Since leaving the cobbles of Coronation Street behind her, Helen Flanagan has not been short of media attention; her provocative photo shoots, relationship with footballer Scott Sinclair and participation in the odd reality television show have seen to that, and it is clear that her days as Rosie Webster are well and truly behind her. Her latest endeavour with The Sun sees her donning an apron and adopting the role of their “sizzling new chef” every Sunday on their online web series ‘The Real Hel’s Kitchen’. Dressed in tight clothes with plunging necklines, and complete with a full face of make-up and perfectly done hair, it is obvious that viewers are not supposed to be focusing just on the food.
The Sun has deliberately marketed her as their answer to Nigella Lawson, describing her segments as “steamy sessions at the stove”, but the series seems to have generated a very mixed response. A major part of this stems from the fact that it is not exactly clear what purpose the episodes serve; yes Flannagan manages to rustle something up in every meticulously edited segment, but her highly sexualised persona is accentuated to such a great extent that it can make even six minutes of footage difficult to sit through. It is obvious that the target audience is supposed to be men – a factor highlighted further by the stereotypical choice of simplistic and wholesome recipes including a pot roast and brownies – but some responses have shown that it is not just women who are repelled by the series; a brief glance at the comments on the show’s Google+ page reveals a barrage of derogatory comments, as well as, “she has no brains and is a waste of space”. As much as The Sun may have intended to capitalise on sex appeal to lure in viewers, their forcible nature may have backfired this time.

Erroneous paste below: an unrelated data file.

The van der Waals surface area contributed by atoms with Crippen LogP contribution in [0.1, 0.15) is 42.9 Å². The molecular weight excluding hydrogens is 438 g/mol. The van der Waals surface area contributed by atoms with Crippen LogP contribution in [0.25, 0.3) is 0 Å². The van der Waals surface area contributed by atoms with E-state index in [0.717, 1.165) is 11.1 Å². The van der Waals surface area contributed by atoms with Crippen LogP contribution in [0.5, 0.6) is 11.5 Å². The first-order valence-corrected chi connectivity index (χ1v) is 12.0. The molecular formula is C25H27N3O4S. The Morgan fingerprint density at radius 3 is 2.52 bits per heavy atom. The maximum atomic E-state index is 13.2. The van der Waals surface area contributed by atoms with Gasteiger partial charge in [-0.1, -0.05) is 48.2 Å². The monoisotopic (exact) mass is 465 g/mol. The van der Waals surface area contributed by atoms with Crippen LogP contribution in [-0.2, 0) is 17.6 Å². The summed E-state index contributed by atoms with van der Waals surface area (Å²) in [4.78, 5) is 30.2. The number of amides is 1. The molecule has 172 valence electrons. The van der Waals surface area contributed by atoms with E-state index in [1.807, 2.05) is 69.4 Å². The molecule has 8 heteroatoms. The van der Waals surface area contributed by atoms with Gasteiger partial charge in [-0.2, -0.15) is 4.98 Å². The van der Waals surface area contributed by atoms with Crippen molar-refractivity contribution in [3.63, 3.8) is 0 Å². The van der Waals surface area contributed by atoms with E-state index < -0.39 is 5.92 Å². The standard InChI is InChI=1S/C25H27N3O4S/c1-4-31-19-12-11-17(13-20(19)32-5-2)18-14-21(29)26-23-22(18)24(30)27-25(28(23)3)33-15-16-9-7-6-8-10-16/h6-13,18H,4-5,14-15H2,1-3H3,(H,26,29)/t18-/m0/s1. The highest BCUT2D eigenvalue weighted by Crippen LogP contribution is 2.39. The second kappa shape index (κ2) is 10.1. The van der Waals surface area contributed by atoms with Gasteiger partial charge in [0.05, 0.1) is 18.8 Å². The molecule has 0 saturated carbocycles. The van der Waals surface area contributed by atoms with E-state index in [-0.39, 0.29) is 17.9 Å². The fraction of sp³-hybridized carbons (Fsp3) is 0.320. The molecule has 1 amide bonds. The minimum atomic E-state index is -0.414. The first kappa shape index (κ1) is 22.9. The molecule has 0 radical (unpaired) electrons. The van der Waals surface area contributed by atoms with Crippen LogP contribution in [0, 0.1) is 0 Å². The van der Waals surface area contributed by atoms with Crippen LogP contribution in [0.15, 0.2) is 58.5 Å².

It is difficult to know what to make of the series. Multiple comments have likened it to pornography, and it is not difficult to see why; it is far from credible viewing if one intends to class it as a cookery show. I do not think it is necessarily degrading towards women simply because I think that most people can see it for what it is; as much as The Sun are drawing comparisons between Flannagan to Nigella Lawson, it is evident that there is actually no comparison simply because Lawson is a highly acclaimed professional in her field and the seductive nature of her shows comes off as tasteful, especially when juxtaposed against Flannagan’s. If anything, I think the series casts more of a demeaning shadow across Flannagan herself (who could certainly do better), The Sun, and those who genuinely find the segments to be entertaining.
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